Today we'll look at Proximus PLC (EBR:PROX) and reflect on its potential as an investment. In particular, we'll consider its Return On Capital Employed (ROCE), as that can give us insight into how profitably the company is able to employ capital in its business.
Firstly, we'll go over how we calculate ROCE. Then we'll compare its ROCE to similar companies. Finally, we'll look at how its current liabilities affect its ROCE.
What is Return On Capital Employed (ROCE)?
ROCE measures the 'return' (pre-tax profit) a company generates from capital employed in its business. In general, businesses with a higher ROCE are usually better quality. In brief, it is a useful tool, but it is not without drawbacks. Renowned investment researcher Michael Mauboussin has suggested that a high ROCE can indicate that 'one dollar invested in the company generates value of more than one dollar'.
So, How Do We Calculate ROCE?
The formula for calculating the return on capital employed is:
Return on Capital Employed = Earnings Before Interest and Tax (EBIT) ÷ (Total Assets - Current Liabilities)
Or for Proximus:
0.12 = €791m ÷ (€8.9b - €2.1b) (Based on the trailing twelve months to September 2019.)
So, Proximus has an ROCE of 12%.
Is Proximus's ROCE Good?
ROCE can be useful when making comparisons, such as between similar companies. Proximus's ROCE appears to be substantially greater than the 8.8% average in the Telecom industry. We would consider this a positive, as it suggests it is using capital more effectively than other similar companies. Independently of how Proximus compares to its industry, its ROCE in absolute terms appears decent, and the company may be worthy of closer investigation.
Proximus's current ROCE of 12% is lower than its ROCE in the past, which was 16%, 3 years ago. Therefore we wonder if the company is facing new headwinds. You can see in the image below how Proximus's ROCE compares to its industry. Click to see more on past growth.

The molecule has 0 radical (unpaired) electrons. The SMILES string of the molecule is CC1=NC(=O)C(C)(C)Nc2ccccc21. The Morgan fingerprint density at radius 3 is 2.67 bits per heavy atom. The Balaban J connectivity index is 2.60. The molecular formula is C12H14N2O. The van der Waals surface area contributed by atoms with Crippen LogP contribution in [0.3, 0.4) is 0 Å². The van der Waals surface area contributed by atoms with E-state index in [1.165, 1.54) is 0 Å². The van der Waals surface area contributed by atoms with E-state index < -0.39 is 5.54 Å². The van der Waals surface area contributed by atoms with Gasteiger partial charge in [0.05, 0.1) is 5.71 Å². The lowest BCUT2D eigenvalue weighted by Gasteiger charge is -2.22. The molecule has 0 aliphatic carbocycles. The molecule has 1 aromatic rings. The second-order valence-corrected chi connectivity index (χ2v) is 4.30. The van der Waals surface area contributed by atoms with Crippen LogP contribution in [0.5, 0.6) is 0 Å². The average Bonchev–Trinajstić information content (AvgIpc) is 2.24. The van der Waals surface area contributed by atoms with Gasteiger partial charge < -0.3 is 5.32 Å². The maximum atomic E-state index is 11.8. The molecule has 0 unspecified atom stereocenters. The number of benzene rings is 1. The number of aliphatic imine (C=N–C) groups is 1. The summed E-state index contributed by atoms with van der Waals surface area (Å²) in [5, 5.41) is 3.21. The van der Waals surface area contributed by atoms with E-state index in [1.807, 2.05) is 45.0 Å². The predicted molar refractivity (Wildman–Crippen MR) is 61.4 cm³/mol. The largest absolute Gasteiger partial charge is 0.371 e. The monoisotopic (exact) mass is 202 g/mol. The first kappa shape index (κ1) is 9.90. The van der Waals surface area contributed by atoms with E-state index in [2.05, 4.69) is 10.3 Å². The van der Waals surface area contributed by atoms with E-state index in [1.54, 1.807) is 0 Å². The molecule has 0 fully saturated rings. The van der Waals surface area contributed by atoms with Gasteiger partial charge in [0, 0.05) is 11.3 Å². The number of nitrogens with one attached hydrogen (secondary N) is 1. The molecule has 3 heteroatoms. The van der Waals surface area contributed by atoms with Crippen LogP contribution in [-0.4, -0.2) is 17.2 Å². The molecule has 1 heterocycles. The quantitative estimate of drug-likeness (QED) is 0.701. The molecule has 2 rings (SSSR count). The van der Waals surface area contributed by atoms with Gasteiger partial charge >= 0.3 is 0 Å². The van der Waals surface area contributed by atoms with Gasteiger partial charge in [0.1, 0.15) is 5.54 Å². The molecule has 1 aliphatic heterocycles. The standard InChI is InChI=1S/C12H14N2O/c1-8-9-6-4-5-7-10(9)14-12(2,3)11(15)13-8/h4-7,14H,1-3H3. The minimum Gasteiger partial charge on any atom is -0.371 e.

When considering this metric, keep in mind that it is backwards looking, and not necessarily predictive. Companies in cyclical industries can be difficult to understand using ROCE, as returns typically look high during boom times, and low during busts. ROCE is, after all, simply a snap shot of a single year. Future performance is what matters, and you can see analyst predictions in our free report on analyst forecasts for the company.
Do Proximus's Current Liabilities Skew Its ROCE?
Liabilities, such as supplier bills and bank overdrafts, are referred to as current liabilities if they need to be paid within 12 months. Due to the way ROCE is calculated, a high level of current liabilities makes a company look as though it has less capital employed, and thus can (sometimes unfairly) boost the ROCE. To counter this, investors can check if a company has high current liabilities relative to total assets.
Proximus has total assets of €8.9b and current liabilities of €2.1b. As a result, its current liabilities are equal to approximately 24% of its total assets. Current liabilities are minimal, limiting the impact on ROCE.
What We Can Learn From Proximus's ROCE
This is good to see, and with a sound ROCE, Proximus could be worth a closer look. There might be better investments than Proximus out there, but you will have to work hard to find them . These promising businesses with rapidly growing earnings might be right up your alley.
For those who like to find winning investments this free list of growing companies with recent insider purchasing, could be just the ticket.
If you spot an error that warrants correction, please contact the editor at firstname.lastname@example.org. This article by Simply Wall St is general in nature. It does not constitute a recommendation to buy or sell any stock, and does not take account of your objectives, or your financial situation. Simply Wall St has no position in the stocks mentioned.
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